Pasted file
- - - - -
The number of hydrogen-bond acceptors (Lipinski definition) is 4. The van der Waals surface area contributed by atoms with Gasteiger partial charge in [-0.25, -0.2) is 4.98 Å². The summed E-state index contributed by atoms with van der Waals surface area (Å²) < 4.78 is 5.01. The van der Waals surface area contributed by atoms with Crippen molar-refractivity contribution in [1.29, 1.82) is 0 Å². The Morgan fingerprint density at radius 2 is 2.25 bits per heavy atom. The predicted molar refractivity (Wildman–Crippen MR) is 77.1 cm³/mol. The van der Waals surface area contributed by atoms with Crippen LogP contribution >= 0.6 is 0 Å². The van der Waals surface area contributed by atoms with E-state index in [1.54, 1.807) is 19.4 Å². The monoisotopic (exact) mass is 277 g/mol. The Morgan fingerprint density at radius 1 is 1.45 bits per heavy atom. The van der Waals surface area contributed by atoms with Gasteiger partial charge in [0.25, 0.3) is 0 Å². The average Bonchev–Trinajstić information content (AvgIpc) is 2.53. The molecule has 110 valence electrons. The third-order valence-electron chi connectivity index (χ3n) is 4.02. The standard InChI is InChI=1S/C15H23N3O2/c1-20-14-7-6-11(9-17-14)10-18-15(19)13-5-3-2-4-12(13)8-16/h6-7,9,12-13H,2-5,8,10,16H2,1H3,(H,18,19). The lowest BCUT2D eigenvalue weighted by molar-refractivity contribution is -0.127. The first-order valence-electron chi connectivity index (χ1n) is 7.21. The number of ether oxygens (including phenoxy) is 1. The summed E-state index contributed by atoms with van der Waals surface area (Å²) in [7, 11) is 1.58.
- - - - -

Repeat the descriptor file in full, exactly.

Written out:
The number of hydrogen-bond acceptors (Lipinski definition) is 4. The van der Waals surface area contributed by atoms with Gasteiger partial charge in [-0.25, -0.2) is 4.98 Å². The summed E-state index contributed by atoms with van der Waals surface area (Å²) < 4.78 is 5.01. The van der Waals surface area contributed by atoms with Crippen molar-refractivity contribution in [1.29, 1.82) is 0 Å². The Morgan fingerprint density at radius 2 is 2.25 bits per heavy atom. The predicted molar refractivity (Wildman–Crippen MR) is 77.1 cm³/mol. The van der Waals surface area contributed by atoms with Crippen LogP contribution >= 0.6 is 0 Å². The van der Waals surface area contributed by atoms with E-state index in [1.54, 1.807) is 19.4 Å². The monoisotopic (exact) mass is 277 g/mol. The Morgan fingerprint density at radius 1 is 1.45 bits per heavy atom. The van der Waals surface area contributed by atoms with Gasteiger partial charge in [0.25, 0.3) is 0 Å². The average Bonchev–Trinajstić information content (AvgIpc) is 2.53. The molecule has 110 valence electrons. The third-order valence-electron chi connectivity index (χ3n) is 4.02. The standard InChI is InChI=1S/C15H23N3O2/c1-20-14-7-6-11(9-17-14)10-18-15(19)13-5-3-2-4-12(13)8-16/h6-7,9,12-13H,2-5,8,10,16H2,1H3,(H,18,19). The lowest BCUT2D eigenvalue weighted by molar-refractivity contribution is -0.127. The first-order valence-electron chi connectivity index (χ1n) is 7.21. The number of ether oxygens (including phenoxy) is 1. The summed E-state index contributed by atoms with van der Waals surface area (Å²) in [7, 11) is 1.58.